What is carpal tunnel syndrome?
syndrome is the term used to describe a combination of tingling, numbness,
weakness, or pain in the fingers, thumb, or palm, and sometimes in the forearm.
These symptoms occur when there is pressure on a nerve (median nerve) at the wrist (carpal tunnel).
See a picture of the
wrist, carpal tunnel, and median nerve .
Carpal tunnel syndrome can
often be linked to repetitive hand and wrist motion. Swelling in the wrist
area, as during pregnancy or caused by a medical condition, can also cause or
contribute to carpal tunnel symptoms. Chronic and severe carpal tunnel syndrome
can lead to permanent nerve damage, pain, and muscle weakness and wasting
What are the risks of chronic, severe carpal tunnel syndrome?
Long-standing carpal tunnel syndrome can cause:
- A loss of feeling and coordination in the
fingers and hand. The thumb muscles can become weak and waste away (atrophy),
making it difficult to grip or hold objects.
- Permanent damage to
the median nerve that results in difficulty using the hand. A damaged nerve may
require surgery, which may not completely restore the feeling and coordination
to the fingers and hand.
What kind of surgery is done for carpal tunnel syndrome?
The goal of surgery is to reduce the pressure on the median nerve in the
wrist. The surgery used to relieve carpal tunnel symptoms is called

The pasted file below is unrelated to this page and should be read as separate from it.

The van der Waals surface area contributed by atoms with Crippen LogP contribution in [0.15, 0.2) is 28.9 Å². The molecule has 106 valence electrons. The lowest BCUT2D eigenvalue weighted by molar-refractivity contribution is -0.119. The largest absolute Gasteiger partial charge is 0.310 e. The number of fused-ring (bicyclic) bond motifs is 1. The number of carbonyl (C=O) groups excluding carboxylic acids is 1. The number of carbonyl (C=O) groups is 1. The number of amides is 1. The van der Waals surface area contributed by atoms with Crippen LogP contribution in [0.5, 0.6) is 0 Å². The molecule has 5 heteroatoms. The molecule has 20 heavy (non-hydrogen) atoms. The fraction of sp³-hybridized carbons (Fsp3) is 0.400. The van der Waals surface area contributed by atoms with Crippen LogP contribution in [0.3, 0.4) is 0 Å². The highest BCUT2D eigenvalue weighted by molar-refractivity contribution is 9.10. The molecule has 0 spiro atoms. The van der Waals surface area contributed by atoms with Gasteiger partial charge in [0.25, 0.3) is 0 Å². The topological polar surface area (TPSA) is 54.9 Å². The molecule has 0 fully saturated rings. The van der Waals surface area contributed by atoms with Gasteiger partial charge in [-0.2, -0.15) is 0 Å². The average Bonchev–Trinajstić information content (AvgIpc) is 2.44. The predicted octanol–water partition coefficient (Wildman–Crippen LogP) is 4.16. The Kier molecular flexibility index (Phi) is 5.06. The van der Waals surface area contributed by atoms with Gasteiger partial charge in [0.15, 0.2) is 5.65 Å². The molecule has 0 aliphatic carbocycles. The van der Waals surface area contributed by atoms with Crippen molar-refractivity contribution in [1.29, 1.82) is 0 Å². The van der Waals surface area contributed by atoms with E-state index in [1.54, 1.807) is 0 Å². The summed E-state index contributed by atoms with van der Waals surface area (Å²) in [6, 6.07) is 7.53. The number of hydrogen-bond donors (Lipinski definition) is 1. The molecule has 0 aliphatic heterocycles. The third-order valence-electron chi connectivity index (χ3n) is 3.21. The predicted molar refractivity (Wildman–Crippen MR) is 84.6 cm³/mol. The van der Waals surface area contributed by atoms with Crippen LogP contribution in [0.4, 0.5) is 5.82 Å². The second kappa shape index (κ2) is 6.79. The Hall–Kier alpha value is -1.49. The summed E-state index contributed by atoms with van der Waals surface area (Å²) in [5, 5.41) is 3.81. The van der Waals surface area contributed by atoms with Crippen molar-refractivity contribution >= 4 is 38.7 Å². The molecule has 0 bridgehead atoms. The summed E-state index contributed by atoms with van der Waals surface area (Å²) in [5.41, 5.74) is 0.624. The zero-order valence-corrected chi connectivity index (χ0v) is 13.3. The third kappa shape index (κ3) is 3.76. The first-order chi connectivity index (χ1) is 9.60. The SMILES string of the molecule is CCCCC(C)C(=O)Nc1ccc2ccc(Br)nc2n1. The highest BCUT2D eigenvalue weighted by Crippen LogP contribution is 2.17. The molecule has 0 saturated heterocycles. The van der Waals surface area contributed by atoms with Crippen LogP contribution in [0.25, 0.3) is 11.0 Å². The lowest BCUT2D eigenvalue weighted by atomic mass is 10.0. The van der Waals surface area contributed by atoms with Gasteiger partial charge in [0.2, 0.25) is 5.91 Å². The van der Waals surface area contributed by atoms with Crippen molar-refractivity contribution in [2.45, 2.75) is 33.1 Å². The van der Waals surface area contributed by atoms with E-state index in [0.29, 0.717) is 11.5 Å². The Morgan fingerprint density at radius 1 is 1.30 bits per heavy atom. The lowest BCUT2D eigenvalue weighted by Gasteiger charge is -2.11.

carpal tunnel release . This procedure involves cutting the transverse carpal
ligament to relieve pressure on the median nerve in the wrist.
approaches for this surgery are
endoscopic. Each has advantages and disadvantages.
When done by an experienced surgeon, endoscopic carpal tunnel release heals
more quickly and does not leave the larger and potentially painful scar that
open surgery produces.
See pictures of
open carpal tunnel surgery and
endoscopic carpal tunnel surgery .
How does surgical treatment success compare with wrist splint therapy?
Research suggests that for people with severe symptoms,
open carpal tunnel release surgery provides more relief to more people than
wrist splint at night for 6 weeks. In one
- At 3 months after treatment, 80% of surgery
recipients and 54% of splint therapy recipients reported successful relief of
- At 18 months after treatment, 90% of surgery
recipients and 75% of splint therapy recipients reported treatment
- At 18 months after treatment, 41% of splint therapy
recipients had since chosen surgery.
If you need more information, see the topic
Carpal Tunnel Syndrome.